Even though it’s about a place on the other side of the world, we couldn’t help sharing the story from the Guardian Weekly about the Jamaican village of Ocho Rios and their special approach to attracting tourists through genuine, collaborative community development.
Local seasonings factory, Walkerswood Caribbean Foods was the first company to bottle and market Jamaica’s famous hot “jerk” seasoning and their factory tour, The Walkerswood Jerk Country Tour is one of the West Indies top 10 community tourism attractions.
The Walkerswood factory is a model for rural development, where locals have stayed within their community rather than move to the bigger cities:
The idea behind the Walkerswood factory had unlikely origins, through an inspiring partnership between the privileged white landowners, once members of the ‘plantocracy’, Jamaican entrepreneurs and the farming locals.
In 1973, landowner and philanthropist, Johnathan Edwards, determined to create local jobs, helped to develop the Walkerswood community council and his brother headed its unemployment committee.
Roddy Edwards told The Guardian that as a white Jamaican, he has been involved in “a grand theft from people who had not been paid properly for their part in the nation’s development”. Denouncing “the western model of maximising profit”, he says “the best way for people of European descent to be involved in reparations is to engage in sustainable, fair businesses”.
They started by selling jerk pork to local bars and later became the first company to bottle and market Jamaica’s famous jerk seasoning.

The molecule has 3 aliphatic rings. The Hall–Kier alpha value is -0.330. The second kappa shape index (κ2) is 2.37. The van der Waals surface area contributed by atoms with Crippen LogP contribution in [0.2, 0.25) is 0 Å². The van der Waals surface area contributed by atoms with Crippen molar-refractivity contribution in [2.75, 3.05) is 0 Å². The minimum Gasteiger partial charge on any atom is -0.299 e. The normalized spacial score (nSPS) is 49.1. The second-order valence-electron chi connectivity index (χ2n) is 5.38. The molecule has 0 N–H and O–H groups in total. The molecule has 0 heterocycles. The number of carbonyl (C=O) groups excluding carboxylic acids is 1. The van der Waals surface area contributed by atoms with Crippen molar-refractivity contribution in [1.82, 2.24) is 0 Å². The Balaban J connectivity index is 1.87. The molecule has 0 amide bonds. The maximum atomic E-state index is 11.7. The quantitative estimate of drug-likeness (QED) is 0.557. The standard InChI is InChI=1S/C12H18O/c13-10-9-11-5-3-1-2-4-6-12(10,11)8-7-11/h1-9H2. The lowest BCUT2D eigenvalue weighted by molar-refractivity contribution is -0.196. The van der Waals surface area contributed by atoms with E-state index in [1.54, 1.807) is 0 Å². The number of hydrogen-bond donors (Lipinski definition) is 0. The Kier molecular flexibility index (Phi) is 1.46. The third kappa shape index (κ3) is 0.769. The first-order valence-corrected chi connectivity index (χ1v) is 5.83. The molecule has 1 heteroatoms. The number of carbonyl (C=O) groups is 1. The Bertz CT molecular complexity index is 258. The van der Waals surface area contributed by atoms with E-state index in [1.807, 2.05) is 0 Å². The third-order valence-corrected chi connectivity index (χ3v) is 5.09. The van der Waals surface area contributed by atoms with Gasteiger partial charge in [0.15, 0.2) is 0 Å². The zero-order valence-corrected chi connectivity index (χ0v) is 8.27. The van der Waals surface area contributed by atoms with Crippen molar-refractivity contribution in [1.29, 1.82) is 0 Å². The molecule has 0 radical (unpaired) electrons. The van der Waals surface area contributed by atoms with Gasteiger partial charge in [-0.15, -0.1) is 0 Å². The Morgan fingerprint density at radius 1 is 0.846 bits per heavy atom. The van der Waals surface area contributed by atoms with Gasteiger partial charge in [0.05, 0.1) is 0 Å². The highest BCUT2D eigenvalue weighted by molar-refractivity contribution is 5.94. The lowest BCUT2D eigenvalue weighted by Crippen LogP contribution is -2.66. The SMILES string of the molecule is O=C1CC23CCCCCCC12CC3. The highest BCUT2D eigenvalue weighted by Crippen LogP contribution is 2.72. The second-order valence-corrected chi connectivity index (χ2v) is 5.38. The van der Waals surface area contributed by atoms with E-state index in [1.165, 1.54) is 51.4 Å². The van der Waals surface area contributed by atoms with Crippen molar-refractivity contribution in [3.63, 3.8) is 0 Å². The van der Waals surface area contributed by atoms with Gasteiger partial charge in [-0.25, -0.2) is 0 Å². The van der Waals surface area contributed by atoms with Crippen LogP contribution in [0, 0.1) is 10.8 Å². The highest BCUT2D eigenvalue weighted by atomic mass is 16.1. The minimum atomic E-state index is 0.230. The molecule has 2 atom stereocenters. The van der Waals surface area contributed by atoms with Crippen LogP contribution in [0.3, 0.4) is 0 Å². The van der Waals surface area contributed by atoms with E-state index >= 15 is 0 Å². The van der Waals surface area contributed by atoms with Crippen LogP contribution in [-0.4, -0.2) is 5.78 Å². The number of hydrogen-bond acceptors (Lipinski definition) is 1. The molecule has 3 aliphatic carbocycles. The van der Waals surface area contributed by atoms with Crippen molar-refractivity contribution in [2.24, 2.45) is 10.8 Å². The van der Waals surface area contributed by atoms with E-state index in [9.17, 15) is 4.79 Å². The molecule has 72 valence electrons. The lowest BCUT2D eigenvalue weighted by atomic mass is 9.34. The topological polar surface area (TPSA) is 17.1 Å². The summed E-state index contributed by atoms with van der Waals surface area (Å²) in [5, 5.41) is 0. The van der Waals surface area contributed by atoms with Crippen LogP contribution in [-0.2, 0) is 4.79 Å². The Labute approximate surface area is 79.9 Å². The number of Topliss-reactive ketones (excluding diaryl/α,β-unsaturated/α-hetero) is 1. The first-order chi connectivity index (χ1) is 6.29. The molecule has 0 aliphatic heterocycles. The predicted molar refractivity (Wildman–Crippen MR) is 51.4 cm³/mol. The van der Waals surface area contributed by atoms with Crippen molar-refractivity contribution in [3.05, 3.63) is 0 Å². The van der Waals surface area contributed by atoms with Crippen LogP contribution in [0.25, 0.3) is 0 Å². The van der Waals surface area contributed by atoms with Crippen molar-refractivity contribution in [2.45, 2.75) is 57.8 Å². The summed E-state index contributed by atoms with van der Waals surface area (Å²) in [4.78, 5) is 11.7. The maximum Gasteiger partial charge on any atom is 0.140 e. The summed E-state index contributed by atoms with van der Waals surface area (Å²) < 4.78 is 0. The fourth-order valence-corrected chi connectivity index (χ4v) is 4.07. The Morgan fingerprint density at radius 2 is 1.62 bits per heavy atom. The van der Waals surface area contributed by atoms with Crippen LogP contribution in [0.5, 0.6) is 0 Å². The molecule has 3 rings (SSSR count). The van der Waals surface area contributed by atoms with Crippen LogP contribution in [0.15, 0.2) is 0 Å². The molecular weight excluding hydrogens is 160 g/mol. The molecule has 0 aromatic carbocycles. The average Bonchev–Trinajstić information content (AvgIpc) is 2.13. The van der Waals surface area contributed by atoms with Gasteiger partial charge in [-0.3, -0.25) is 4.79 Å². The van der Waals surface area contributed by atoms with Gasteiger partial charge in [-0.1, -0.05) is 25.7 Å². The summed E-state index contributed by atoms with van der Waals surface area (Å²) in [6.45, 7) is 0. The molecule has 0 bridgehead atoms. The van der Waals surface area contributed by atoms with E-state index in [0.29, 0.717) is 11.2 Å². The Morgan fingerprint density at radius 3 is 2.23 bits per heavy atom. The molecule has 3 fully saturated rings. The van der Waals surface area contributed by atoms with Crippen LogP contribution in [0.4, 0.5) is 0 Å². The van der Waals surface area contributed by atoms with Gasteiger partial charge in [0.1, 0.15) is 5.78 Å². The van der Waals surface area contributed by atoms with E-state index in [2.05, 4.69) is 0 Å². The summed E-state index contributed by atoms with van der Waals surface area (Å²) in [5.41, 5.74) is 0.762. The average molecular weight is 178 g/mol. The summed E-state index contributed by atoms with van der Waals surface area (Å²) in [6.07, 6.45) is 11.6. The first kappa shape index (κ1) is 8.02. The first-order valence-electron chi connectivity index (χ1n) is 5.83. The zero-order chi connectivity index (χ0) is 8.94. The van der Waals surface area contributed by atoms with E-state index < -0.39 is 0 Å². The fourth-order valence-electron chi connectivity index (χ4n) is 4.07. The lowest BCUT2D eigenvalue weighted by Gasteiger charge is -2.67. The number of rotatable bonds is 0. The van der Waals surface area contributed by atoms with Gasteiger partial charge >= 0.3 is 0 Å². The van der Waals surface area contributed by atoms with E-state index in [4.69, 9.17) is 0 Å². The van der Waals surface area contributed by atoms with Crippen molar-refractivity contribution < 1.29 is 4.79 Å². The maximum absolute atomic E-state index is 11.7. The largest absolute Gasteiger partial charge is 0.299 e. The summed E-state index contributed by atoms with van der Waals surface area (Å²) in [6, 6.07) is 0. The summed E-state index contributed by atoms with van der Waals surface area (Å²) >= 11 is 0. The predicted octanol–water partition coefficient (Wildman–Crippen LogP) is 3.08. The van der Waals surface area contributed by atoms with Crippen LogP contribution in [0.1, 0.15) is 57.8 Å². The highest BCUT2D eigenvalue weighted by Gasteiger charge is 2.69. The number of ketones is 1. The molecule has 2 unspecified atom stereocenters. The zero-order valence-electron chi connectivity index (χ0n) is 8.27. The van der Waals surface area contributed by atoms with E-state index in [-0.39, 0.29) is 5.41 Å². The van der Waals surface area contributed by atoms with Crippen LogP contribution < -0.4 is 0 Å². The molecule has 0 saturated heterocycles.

In 2005 they company invested $US 6 million in a six hectare plant and now employ 160 people, making 23 products from coconut rundown sauce and solomon gundy fish paste to chutneys, guava jam and rum marmalade.
Also, most of the ingredients: scotch bonnet peppers; scallions; ackee fruit; callaloo leaves; thyme and Jamaican ginger, are supplied by local farms, employing yet another 3000 locals.
According to the Guardian article, the company exports 85% of its output on a turnover of $6m last year. It is owned by 12 active partners and has an employee share ownership scheme.
The Environmental Foundation of Jamaica has funded biodigesters to recycle water from the factory to farms, while Walkerswood community development foundation supports education, efforts to tackle HIV/ Aids and emergency relief for reconstruction after hurricanes.
“It has helped to create a model community in which those who had privilege and prosperity are working alongside those who are dispossessed, in a sharing way, creating a symbol to . . . Jamaica of what might be when there is a social conscience and collaboration.”
Hopeton Dunn, the chairman of the Jamaican Broadcasting Commission.
“The experiment also counters the destructive side of globalisation. Companies like Walkerswood, that are indigenous and have a niche market, are the direction we should be going.”
Doreen Frankson, president of the Jamaica Manufacturers’ Association.